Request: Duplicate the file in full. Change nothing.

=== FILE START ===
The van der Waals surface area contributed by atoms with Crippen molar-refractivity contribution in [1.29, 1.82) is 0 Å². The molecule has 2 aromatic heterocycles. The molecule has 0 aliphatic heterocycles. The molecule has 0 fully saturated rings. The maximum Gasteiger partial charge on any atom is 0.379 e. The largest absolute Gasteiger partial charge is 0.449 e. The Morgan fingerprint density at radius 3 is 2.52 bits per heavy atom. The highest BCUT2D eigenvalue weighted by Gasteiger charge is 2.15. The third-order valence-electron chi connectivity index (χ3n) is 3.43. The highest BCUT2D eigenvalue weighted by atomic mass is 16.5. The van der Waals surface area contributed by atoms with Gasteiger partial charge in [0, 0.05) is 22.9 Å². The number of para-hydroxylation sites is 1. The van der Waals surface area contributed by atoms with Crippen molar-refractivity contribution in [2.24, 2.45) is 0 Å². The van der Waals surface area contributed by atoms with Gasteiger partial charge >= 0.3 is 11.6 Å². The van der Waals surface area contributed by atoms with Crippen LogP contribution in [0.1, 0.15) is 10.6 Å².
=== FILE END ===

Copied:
The van der Waals surface area contributed by atoms with Crippen molar-refractivity contribution in [1.29, 1.82) is 0 Å². The molecule has 2 aromatic heterocycles. The molecule has 0 aliphatic heterocycles. The molecule has 0 fully saturated rings. The maximum Gasteiger partial charge on any atom is 0.379 e. The largest absolute Gasteiger partial charge is 0.449 e. The Morgan fingerprint density at radius 3 is 2.52 bits per heavy atom. The highest BCUT2D eigenvalue weighted by Gasteiger charge is 2.15. The third-order valence-electron chi connectivity index (χ3n) is 3.43. The highest BCUT2D eigenvalue weighted by atomic mass is 16.5. The van der Waals surface area contributed by atoms with Gasteiger partial charge in [0, 0.05) is 22.9 Å². The number of para-hydroxylation sites is 1. The van der Waals surface area contributed by atoms with Crippen molar-refractivity contribution in [2.24, 2.45) is 0 Å². The van der Waals surface area contributed by atoms with Gasteiger partial charge >= 0.3 is 11.6 Å². The van der Waals surface area contributed by atoms with Crippen LogP contribution in [0.1, 0.15) is 10.6 Å².